WASHINGTON, May 6, 2019 /PRNewswire/ -- Aja Capel, 15, of Urbana, Illinois, was named one of America's top 10 youth volunteers of 2019 today by The Prudential Spirit of Community Awards during the program's 24th annual national award ceremony at Union Station's East Hall. Selected from a field of more than 29,000 youth volunteers from across the country, Aja has earned the title of National Honoree, along with a personal award of $5,000, an engraved gold medallion, a crystal trophy for her school, and a $5,000 grant from The Prudential Foundation for a nonprofit charitable organization of her choice.
Also honored this week in Washington, D.C., was Delaney Hall, 13, of Lebanon. Aja and Delaney were named Illinois' top youth volunteers in February, and were officially recognized last night at the Smithsonian's National Museum of Natural History along with the top two youth volunteers in each other state and the District of Columbia. At that event, each of the 102 State Honorees for 2019 received $1,000 awards as well as personal congratulations from award-winning actress Viola Davis. The honorees each also received engraved silver medallions and all-expense-paid trips with a parent to Washington, D.C., for this week's recognition events.
Aja, a member of Champaign County 4-H and a junior at Urbana High School, serves as the lead robotics instructor at a local science museum and has launched an initiative to give minority students more opportunities to learn about science, technology, engineering and math (STEM). As a little girl, Aja loved to take things apart. "Nothing in my house was safe," she said. "My parents enrolled me in robotics at the Orpheum Children's Science Museum at the age of 4, so I would take other people's stuff apart." Born with dyslexia and other learning challenges, Aja found that STEM subjects were a good match for her learning style, and she quickly excelled.
Aja's teaching prowess and leadership skills were put to the test when the lead instructor failed to show up one day at her robotics class at the science museum. She volunteered to take over and was soon promoted to the job. But "as an African-American girl, I was disheartened I was not teaching many kids who looked like me," she said. When she learned more about the racial and gender gaps in STEM education, she became angry and determined to change things. She went to work applying for grants and creating partnerships with groups in her community. She won a $500 grant to teach a two-day drone-building workshop for 14 African-American students, and later secured a $3,300 grant to put on two computer programming camps for 48 minority girls. In addition to amassing more than 250 teaching hours in her robotics class at the museum, Aja has started four robotics teams as a 4-H STEM ambassador and hosted 14 computer coding events as a teen leader in a national 4-H Google coding initiative. She estimated that she has had an impact on 200 young minority students and provided them with more than 880 hours of hands-on STEM exposure and experience.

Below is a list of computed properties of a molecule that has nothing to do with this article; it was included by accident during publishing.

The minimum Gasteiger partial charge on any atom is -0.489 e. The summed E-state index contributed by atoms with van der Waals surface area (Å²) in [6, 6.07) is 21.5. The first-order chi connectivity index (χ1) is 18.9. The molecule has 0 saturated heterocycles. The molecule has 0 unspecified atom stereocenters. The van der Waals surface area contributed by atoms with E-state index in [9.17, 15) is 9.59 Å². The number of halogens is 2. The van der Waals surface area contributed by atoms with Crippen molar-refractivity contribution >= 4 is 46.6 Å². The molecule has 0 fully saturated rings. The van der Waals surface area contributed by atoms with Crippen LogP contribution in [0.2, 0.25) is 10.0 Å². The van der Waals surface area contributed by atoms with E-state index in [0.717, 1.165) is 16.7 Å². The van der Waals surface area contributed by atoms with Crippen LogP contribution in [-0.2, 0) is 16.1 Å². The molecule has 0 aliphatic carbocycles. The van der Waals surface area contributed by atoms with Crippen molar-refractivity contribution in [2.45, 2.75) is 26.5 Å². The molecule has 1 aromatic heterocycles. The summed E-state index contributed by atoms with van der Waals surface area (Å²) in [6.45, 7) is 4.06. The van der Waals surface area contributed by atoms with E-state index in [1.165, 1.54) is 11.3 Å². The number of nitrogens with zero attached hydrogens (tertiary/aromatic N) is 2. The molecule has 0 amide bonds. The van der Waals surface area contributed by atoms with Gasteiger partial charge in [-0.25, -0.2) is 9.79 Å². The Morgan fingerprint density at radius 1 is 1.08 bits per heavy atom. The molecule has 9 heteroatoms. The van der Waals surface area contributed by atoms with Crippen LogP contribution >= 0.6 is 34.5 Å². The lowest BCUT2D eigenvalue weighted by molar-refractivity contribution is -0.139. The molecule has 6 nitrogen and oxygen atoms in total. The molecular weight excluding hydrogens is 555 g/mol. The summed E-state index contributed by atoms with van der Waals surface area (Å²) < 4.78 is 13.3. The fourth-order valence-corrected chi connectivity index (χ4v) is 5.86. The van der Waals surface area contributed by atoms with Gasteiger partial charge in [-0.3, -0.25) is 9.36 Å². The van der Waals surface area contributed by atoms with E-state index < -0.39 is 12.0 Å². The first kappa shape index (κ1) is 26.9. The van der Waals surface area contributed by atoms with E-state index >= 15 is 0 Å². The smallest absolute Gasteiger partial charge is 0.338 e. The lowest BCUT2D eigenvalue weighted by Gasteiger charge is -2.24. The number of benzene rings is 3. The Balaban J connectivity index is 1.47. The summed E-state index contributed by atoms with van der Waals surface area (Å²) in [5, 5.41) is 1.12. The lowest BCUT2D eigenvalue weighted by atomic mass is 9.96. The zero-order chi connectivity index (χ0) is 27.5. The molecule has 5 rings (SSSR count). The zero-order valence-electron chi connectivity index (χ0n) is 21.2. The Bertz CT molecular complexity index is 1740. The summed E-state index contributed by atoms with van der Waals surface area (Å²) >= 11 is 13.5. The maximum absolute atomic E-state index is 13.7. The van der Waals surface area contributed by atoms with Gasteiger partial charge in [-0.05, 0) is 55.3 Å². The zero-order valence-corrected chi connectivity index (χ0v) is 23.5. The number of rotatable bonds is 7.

Delaney, a seventh-grader at Amelia V. Carriel Jr. High School, has held donation drives for a variety of charities to celebrate her birthday over the past six years. When her mother asked Delaney what she wanted for her eighth birthday, she said she "wanted to help dogs" because she had been inspired by a family friend who volunteered for an animal shelter. So Delaney asked her birthday party guests that year to bring pet food and supplies for Gateway Pet Guardians in nearby St. Louis. "It felt so great when I delivered all the food and supplies that I decided to do it again," she said. Only the next year, and every year since, Delaney picked a different charity to devote her birthday to. "I feel like every year the charity I donated to needs the stuff more than me," she said.
Each year, Delaney researches local nonprofits, selects one with the help of her mother, and then contacts the organization to learn about its specific needs. One year she collected fabric that was made into blankets for a children's hospital. One year she collected more than 2,000 pairs of shoes to help pay for a well in India. For another birthday, Delaney picked a shelter for homeless pregnant women to support. Last year, she spent seven months raising more than $5,500 to make and purchase games and toys for abused and neglected children staying at a nearby residential facility, by planning a hat day at school, hosting a trivia night and silent auction, and clearing tables at restaurant fundraisers. And this year, her goal is to raise $6,000 and a pickup truck full of supplies for a nearby animal rescue ranch. "It makes me feel good to know that I am making a difference in someone's life," said Delaney.
The Prudential Spirit of Community Awards is a national youth recognition program sponsored by Prudential Financial in partnership with the National Association of Secondary School Principals (NASSP).
"We're impressed and inspired by the way these honorees have identified problems facing their communities and stepped up to the challenge to make a difference," said Charles Lowrey, chairman and CEO of Prudential Financial, Inc. "It's a privilege to celebrate their leadership and compassion, and we look forward to seeing the great things they accomplish in the future."
"These students have not only done important work in support of people in need – they've also shown their peers that young people can, and do, create meaningful change," said Christine Handy, president of NASSP. "We commend each of these young volunteers for all they've contributed to their communities."